That was the same year that Mark Zuckerberg launched Facebook, kick-starting a new era of marketing that Kotler and Kartajaya  call Marketing 3.0, or values-driven marketing and that Garfield and Levy call the “relationship era” based on “marketing with purpose,” a concept coined by Mark McKinney.

In my opinion, the “marketing-with-purpose era” will soon spell the end of other addiction-driven products laden with sugar, salt and fat because their purpose is as flawed as tobacco.  Some say their tactics of denial, obstruction and insensitivity to public health are based on the same playbook.

When I agreed to make Durham, North Carolina my adopted home in 1989 to practice what would be the last half of a 40-year career in community-destination marketing, only between 10% and 14% of residents in this state had become obese.

Eight years later, as tobacco advertising was further being banned on outdoor billboards, that percentage was nudging 19% and today it is over 29%.  Nationwide, one our of every three Americans is obese.

“Birthers” still claim the bans on tobacco are a conspiracy.  A more thoughtful objection to bans on products that fuel obesity such as sodas, argue in op-eds such as this one last month that government should not intervene because “true character growth can only occur when someone chooses freely.”

Others would argue based on ethical dilemmas as this op-ed by a former police officer does in questioning the use of traffic cameras to inhibit those who deliberately run red lights.

Good points but I am much more persuaded by an op-ed a few weeks ago by Dr. Robert Frank, an economist at Cornell.  In his 1859 essay On Liberty, John Stuart Mill argued that - "The only purpose for which power can be rightfully exercised over any member of a civilized community, against his will, is to prevent harm to others."

It was calculated that in 2008, the medical costs associated with obesity were $147 billion a year alone.  These costs are born by each and every individual using the health system in America.  Someone’s right to chug as much soda as they can drink ends with the harm their actions bring to others.

My rights should not be dependent on how long it may take someone to develop character enough to cut back on soda and Cheetos or on how much they let their children imbibe.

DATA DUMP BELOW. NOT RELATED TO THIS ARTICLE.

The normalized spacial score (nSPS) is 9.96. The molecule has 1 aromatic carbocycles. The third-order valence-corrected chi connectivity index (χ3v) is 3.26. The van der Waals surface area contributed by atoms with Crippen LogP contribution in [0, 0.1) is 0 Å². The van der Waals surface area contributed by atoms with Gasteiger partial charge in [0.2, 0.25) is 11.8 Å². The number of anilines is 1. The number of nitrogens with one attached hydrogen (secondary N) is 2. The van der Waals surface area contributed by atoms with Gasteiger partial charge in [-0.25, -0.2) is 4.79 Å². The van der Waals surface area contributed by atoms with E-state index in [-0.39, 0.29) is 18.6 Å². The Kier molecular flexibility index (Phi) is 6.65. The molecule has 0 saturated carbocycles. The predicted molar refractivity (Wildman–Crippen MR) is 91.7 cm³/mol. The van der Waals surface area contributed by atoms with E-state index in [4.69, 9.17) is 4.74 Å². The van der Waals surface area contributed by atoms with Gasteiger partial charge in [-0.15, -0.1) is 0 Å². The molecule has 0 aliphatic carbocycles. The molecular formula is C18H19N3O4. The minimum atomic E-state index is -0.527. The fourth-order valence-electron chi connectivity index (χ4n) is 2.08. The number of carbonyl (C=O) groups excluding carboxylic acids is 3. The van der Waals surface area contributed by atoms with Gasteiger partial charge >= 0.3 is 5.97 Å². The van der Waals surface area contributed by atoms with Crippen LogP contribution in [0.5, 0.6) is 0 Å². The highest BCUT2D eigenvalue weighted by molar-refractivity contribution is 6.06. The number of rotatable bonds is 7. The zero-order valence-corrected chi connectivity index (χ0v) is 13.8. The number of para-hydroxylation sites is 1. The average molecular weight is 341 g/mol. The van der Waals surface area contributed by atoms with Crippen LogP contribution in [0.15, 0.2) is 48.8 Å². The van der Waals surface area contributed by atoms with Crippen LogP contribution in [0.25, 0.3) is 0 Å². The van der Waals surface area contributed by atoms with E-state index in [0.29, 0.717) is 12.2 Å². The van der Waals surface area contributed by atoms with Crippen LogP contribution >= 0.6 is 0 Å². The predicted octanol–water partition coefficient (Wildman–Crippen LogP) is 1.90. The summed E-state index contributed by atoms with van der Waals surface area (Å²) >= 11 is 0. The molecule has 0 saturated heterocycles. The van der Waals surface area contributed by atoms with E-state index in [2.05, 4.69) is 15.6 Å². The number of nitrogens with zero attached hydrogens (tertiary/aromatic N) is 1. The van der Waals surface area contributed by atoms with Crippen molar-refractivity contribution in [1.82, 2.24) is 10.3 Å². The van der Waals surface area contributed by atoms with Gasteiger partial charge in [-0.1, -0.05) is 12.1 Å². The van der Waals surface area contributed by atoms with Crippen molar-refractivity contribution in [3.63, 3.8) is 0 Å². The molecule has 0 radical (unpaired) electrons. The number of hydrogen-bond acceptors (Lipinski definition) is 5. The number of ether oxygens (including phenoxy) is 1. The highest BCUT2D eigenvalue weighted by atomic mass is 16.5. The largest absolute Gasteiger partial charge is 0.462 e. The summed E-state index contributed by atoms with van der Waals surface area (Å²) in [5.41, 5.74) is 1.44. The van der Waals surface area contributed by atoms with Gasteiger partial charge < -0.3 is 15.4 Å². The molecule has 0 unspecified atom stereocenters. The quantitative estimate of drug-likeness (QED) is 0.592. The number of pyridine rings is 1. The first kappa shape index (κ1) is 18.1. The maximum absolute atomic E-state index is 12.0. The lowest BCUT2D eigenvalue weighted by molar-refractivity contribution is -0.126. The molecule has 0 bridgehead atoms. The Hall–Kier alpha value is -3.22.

In her new book Gulp: Adventures on the Alimentary Canal, Mary Roach notes that “our earliest forbears evolved a taste for important but scarce nutrients: salt and high-energy fats and sugars.”

No longer scarce, businesses today are making billions of dollars marketing products made only of these nutrients and appealing to our primal instincts surrounding these tastes, and it shows in rates of obesity.

I suspect these companies are fully aware of the addictive properties of sugar as documented in Michael Moss’s new book.  Brain chemistry research has proven though that addiction is not due to a lack of character or willpower.

As chronicled in the new book Clean by David Sheff, addiction to substances is a far more serious threat to society than was dismissed in that recent op-ed as an opportunity to develop character and the companies pushing it are or should be fully aware by now.

These companies aren’t the only ones out of step.  Many see evidence that gun manufacturers are even more overt in using the stalling tactics that tobacco used for decades as does the outdoor billboard industry, an all-but-obsolete enabler of desecration marketing.

The authors of Can’t Buy Me Like quote Andy Kessler as calling the 2010 invention of the “Like” button by Facebook as “one of the most valuable innovations in technology over the last several decades.”

It is great marketing for Facebook, but as noted in USA Today this week, many businesses - particularly small businesses - need to take heed from Garfield and Levy who note that “…a brand needs a social voice but a brand is not defined by its social voice.”

In this new era of purpose-marketing, it is crucial that a business or organization or community understand its core purpose and be able to communicate its values and add value for its audiences.

In later posts, I’ll revisit “Marketing with Purpose.”  In the meantime I hope these resources will be of value to you.

Thanks to the powerful sugar and guns lobbies, it just may be that the consumers of products that foster addictions to primal substances such as sugar and fat will curb the conduct of companies more quickly than government will.

Wednesday, April 17, 2013

The Number 3

In the wake of the bombing in Boston, I can’t get the figure 3 out of my head.

That is the number of fatalities so far.  That is also the percentage of Americans who give blood according to the American Red Cross.

One blood donation can save up to 3 lives.  Those hurt in Boston may on average require 100 blood donations each.

Yet, even without crimes such as the one near the end of the Boston Marathon this week, someone in the U.S. needs blood every 2 seconds.

The average transfusion requires three times the maximum amount of blood that can be donated by an individual age 17 and over once every 56 days.  Humans produce twice that amount of spit each day.

Only 37% of Americans are eligible to donate blood.

Approximately 44,000 units of blood are needed daily in hospitals and emergency rooms.

Only 6.6% of the population, including only 4% of African Americans and Hispanics has a blood type that can be used for anyone in emergencies such those treated after the explosions in Boston.

However, universal donors can only use o-negative blood.

The percentage that donates blood (3%) is similar to the percentage of Americans who intentionally litter (4%,) although I doubt they are the same individuals.

It is also just shy of the percentage of blood donors who do not vote.

It is also just shy of the percentage that Americans represent of the earth’s population and yet we generate 40% of the world’s household waste (this is also the percentage of the blood supply collected and distributed by the American Red Cross.)